- The Washington Times - Sunday, December 24, 2006

STORRS, Conn. (AP) — The University of Connecticut’s main campus boasts a string of new buildings, thanks to a multibillion-dollar infusion of state cash. The student body is growing. And there are two powerhouse basketball teams that bring big-time sports to a rural corner of the state.

There’s one thing, however, that UConn doesn’t have: a college town.

So it has decided to help build one from scratch — complete with shops, restaurants, hundreds of apartments and even a traditional New England town green.

The project exemplifies the growing interest of colleges and universities in their surrounding communities. Many have realized that a building boom of dormitories, student centers and libraries isn’t enough. Students don’t want an “ivory tower” experience; they want to be part of broader communities that offer commerce, culture and cuisine.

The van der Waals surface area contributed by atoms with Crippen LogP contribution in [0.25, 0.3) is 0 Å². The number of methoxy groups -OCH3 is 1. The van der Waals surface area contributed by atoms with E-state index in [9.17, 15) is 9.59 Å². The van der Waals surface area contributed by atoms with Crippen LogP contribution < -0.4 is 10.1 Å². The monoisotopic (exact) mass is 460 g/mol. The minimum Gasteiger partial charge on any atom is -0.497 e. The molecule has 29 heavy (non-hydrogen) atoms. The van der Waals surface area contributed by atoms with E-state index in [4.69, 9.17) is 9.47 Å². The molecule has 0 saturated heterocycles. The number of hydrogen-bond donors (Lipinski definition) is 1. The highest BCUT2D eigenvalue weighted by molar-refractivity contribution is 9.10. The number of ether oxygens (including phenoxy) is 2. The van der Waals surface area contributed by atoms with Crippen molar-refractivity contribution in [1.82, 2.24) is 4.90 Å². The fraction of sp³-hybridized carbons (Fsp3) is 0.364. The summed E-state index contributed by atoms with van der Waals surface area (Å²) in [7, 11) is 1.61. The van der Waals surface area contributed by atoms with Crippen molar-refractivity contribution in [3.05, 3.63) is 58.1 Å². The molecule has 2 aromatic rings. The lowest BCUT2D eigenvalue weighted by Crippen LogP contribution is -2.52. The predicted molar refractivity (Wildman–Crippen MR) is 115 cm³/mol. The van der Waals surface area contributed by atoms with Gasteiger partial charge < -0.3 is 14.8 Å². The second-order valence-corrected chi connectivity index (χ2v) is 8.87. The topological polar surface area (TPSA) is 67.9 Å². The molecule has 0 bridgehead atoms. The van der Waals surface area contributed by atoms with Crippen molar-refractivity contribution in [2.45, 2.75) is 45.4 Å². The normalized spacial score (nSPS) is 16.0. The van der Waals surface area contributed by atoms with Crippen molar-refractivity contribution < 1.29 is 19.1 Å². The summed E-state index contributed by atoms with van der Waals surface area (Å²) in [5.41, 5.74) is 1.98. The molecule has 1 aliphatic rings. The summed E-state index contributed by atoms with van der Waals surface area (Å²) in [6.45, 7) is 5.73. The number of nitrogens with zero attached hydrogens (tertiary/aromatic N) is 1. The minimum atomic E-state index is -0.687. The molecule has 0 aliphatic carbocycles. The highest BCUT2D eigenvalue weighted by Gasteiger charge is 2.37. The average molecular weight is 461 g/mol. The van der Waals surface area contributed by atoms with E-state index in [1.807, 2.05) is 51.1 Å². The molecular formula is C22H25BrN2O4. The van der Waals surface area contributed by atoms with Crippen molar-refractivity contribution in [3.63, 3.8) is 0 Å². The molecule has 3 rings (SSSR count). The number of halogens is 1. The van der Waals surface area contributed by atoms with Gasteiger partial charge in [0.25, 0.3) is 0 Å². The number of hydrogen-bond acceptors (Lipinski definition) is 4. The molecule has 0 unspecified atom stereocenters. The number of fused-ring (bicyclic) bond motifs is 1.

But while many colleges are working to expand or revitalize nearby neighborhoods, this project may be unique in that it is trying to construct one anew.

“People ask us if there are other examples,” said Cynthia van Zelm, executive director of the Mansfield Downtown Partnership. “I’m like, ‘No, not really.’ ”

Most colleges, even small rural ones, have grown up around a town or spawned one, as businesses opened to keep students supplied with books, pizza, beer and coffee.

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